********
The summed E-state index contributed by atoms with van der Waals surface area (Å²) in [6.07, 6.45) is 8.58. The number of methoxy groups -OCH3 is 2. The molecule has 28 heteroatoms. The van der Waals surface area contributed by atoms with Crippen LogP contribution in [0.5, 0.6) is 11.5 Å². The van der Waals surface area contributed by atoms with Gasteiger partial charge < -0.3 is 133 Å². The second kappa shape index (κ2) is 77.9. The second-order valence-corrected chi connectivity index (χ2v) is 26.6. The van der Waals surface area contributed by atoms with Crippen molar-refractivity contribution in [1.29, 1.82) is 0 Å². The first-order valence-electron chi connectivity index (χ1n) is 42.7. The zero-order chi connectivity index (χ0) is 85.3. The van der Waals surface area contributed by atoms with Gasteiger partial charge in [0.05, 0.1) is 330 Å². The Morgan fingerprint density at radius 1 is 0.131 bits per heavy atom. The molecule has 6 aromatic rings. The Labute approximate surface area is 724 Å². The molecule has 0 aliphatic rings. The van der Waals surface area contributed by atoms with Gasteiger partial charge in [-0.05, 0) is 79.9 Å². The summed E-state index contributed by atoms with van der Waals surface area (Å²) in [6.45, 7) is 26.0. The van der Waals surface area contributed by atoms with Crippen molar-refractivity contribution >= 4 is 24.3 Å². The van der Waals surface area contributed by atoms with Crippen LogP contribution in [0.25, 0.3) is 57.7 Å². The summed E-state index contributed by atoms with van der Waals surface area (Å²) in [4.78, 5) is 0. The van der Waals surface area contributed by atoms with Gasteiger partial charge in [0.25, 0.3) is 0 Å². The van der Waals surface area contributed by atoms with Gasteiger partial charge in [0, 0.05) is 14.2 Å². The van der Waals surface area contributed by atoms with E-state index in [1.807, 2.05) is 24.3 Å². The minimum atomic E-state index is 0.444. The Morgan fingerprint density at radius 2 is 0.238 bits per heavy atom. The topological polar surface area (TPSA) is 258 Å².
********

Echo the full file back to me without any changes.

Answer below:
The summed E-state index contributed by atoms with van der Waals surface area (Å²) in [6.07, 6.45) is 8.58. The number of methoxy groups -OCH3 is 2. The molecule has 28 heteroatoms. The van der Waals surface area contributed by atoms with Crippen LogP contribution in [0.5, 0.6) is 11.5 Å². The van der Waals surface area contributed by atoms with Gasteiger partial charge < -0.3 is 133 Å². The second kappa shape index (κ2) is 77.9. The second-order valence-corrected chi connectivity index (χ2v) is 26.6. The van der Waals surface area contributed by atoms with Crippen molar-refractivity contribution in [1.29, 1.82) is 0 Å². The first-order valence-electron chi connectivity index (χ1n) is 42.7. The zero-order chi connectivity index (χ0) is 85.3. The van der Waals surface area contributed by atoms with Gasteiger partial charge in [0.05, 0.1) is 330 Å². The Morgan fingerprint density at radius 1 is 0.131 bits per heavy atom. The molecule has 6 aromatic rings. The Labute approximate surface area is 724 Å². The molecule has 0 aliphatic rings. The van der Waals surface area contributed by atoms with Gasteiger partial charge in [-0.05, 0) is 79.9 Å². The summed E-state index contributed by atoms with van der Waals surface area (Å²) in [6.45, 7) is 26.0. The van der Waals surface area contributed by atoms with Crippen molar-refractivity contribution >= 4 is 24.3 Å². The van der Waals surface area contributed by atoms with Crippen LogP contribution in [0.25, 0.3) is 57.7 Å². The summed E-state index contributed by atoms with van der Waals surface area (Å²) in [4.78, 5) is 0. The van der Waals surface area contributed by atoms with Gasteiger partial charge in [0.25, 0.3) is 0 Å². The van der Waals surface area contributed by atoms with Gasteiger partial charge in [0, 0.05) is 14.2 Å². The van der Waals surface area contributed by atoms with E-state index in [1.807, 2.05) is 24.3 Å². The minimum atomic E-state index is 0.444. The Morgan fingerprint density at radius 2 is 0.238 bits per heavy atom. The topological polar surface area (TPSA) is 258 Å².